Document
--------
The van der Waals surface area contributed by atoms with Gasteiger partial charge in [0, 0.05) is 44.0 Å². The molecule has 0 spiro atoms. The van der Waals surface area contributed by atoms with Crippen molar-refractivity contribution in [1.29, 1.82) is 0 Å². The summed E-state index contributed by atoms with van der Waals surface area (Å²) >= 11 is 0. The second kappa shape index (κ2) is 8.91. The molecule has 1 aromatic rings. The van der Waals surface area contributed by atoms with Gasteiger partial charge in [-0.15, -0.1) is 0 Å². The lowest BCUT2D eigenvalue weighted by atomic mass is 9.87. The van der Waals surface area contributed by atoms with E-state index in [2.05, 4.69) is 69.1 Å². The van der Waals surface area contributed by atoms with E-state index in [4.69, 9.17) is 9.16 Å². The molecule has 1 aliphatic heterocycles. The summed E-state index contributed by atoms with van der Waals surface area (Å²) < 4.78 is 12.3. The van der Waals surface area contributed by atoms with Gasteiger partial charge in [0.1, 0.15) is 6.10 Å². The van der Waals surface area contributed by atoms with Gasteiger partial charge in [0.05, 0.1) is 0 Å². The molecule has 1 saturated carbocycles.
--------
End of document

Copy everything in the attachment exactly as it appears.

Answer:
The van der Waals surface area contributed by atoms with Gasteiger partial charge in [0, 0.05) is 44.0 Å². The molecule has 0 spiro atoms. The van der Waals surface area contributed by atoms with Crippen molar-refractivity contribution in [1.29, 1.82) is 0 Å². The summed E-state index contributed by atoms with van der Waals surface area (Å²) >= 11 is 0. The second kappa shape index (κ2) is 8.91. The molecule has 1 aromatic rings. The van der Waals surface area contributed by atoms with Gasteiger partial charge in [-0.15, -0.1) is 0 Å². The lowest BCUT2D eigenvalue weighted by atomic mass is 9.87. The van der Waals surface area contributed by atoms with E-state index in [2.05, 4.69) is 69.1 Å². The van der Waals surface area contributed by atoms with E-state index in [4.69, 9.17) is 9.16 Å². The molecule has 1 aliphatic heterocycles. The summed E-state index contributed by atoms with van der Waals surface area (Å²) < 4.78 is 12.3. The van der Waals surface area contributed by atoms with Gasteiger partial charge in [0.1, 0.15) is 6.10 Å². The van der Waals surface area contributed by atoms with Gasteiger partial charge in [0.05, 0.1) is 0 Å². The molecule has 1 saturated carbocycles.